Satellite imagery shows improvements at N. Korea nuclear reactor


Two weeks after North Korean leader Kim Jong-un pledges to work towards ‘complete denuclearization’ of Korean peninsula in his meeting with US President Donald Trump, commercial satellite imagery indicates that Yongbyon Nuclear Scientific Research Center has undergone rapid and significant infrastructure upgrades.


North Korea is making rapid and significant improvements to the infrastructure at the Yongbyon Nuclear Scientific Research Center, despite promises made two weeks ago at the Singapore Summit to denuclearize the Korean peninsula, according to satellite imagery released on Wednesday.



The Yongbyon facility provides enriched uranium to North Korea’s ambitious nuclear program, according to satellite imagery from June 21, the site has undergone infrastructure improvements.


According to the 38 North website, devoted to analysis of North Korea, the improvements are continuing at a rapid pace.




The commercial satellite imagery indicated that the plutonium production reactor’s cooling system has been upgraded and at least two buildings have been added to the compound, likely for VIP visits. An office building, which will likely be used by engineers, has also been complete. Massive construction work is taking place all over the site.


In his meeting with US President Donald Trump on June 12, North Korean leader Kim Jong-un pledged to work towards a “complete denuclearization” of the Korean peninsula, but no real steps have been implemented so far beyond the dramatic statements.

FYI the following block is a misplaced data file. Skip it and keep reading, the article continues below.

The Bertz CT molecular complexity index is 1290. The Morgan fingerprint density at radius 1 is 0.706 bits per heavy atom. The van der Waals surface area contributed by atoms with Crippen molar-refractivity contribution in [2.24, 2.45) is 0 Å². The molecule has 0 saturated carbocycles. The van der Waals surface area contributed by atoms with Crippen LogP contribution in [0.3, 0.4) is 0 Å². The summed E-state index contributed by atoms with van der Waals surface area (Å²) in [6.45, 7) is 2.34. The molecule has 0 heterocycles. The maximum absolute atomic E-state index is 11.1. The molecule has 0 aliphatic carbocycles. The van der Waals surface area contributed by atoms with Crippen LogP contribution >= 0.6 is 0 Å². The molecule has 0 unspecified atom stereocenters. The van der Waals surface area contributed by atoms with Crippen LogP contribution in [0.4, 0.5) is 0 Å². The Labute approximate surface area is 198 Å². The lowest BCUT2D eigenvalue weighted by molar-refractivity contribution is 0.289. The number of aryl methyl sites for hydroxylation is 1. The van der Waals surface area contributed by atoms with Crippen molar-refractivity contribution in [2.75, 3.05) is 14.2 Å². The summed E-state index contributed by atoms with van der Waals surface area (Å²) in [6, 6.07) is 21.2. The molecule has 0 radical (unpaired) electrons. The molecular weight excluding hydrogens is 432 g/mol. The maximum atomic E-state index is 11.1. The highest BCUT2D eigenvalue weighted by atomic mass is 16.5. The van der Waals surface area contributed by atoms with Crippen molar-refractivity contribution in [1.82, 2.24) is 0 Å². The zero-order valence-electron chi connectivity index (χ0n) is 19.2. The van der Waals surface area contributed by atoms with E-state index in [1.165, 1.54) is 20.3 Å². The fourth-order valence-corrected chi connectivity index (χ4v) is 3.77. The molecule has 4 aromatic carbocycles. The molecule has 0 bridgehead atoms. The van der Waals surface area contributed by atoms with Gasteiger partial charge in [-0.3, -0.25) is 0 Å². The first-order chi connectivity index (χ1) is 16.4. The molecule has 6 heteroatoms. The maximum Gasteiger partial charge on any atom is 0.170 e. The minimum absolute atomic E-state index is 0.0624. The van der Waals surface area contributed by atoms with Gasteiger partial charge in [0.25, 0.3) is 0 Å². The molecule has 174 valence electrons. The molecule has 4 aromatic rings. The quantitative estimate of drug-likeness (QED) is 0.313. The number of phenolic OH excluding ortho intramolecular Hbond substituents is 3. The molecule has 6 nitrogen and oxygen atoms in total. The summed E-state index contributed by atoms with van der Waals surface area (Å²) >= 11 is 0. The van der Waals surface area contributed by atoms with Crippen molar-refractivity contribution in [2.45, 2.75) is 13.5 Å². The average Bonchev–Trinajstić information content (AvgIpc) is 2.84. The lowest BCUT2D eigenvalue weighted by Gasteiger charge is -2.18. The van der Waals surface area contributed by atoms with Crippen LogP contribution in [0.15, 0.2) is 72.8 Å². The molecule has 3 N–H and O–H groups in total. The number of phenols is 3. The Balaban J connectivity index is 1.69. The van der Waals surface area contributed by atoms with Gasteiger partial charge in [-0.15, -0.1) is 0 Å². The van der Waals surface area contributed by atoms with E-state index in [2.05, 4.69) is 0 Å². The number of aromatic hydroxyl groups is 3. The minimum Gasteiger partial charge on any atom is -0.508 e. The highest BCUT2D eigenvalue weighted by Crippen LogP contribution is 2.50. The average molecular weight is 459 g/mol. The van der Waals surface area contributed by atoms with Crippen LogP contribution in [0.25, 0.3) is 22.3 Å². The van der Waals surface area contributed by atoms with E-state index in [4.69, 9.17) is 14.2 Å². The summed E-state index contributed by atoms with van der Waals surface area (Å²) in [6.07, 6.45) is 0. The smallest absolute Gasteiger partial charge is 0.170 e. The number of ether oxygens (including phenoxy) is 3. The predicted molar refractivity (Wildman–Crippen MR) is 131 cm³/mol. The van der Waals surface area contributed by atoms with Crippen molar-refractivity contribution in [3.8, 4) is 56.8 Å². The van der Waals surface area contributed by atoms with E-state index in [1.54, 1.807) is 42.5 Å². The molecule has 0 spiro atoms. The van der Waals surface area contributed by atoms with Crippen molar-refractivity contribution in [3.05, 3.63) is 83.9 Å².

Experts warn, however, that continued work at the Yongbyon facility should not be seen as having any relationship to North Korea’s pledge to denuclearize. “The North’s nuclear cadre can be expected to proceed with business as usual until specific orders are issued from Pyongyang,” the report said.




Meanwhile, officials from both sides of the border met this week for military talks aimed at restoring communication lines, and railway officials agreed to explore connecting the two countries by rail.


According to the British Guardian, checks will begin next month on long-unused lines that once allowed travel across the entire peninsula. Talks began a decade ago but were suspended amid rising tensions, the report said. South Korea already has a gleaming steel and glass station just south of its highly militarized border with the North, with tracks marked for service to Pyongyang.


This issue was also raised in Kim’s meeting with South Korean President Moon Jae-in.



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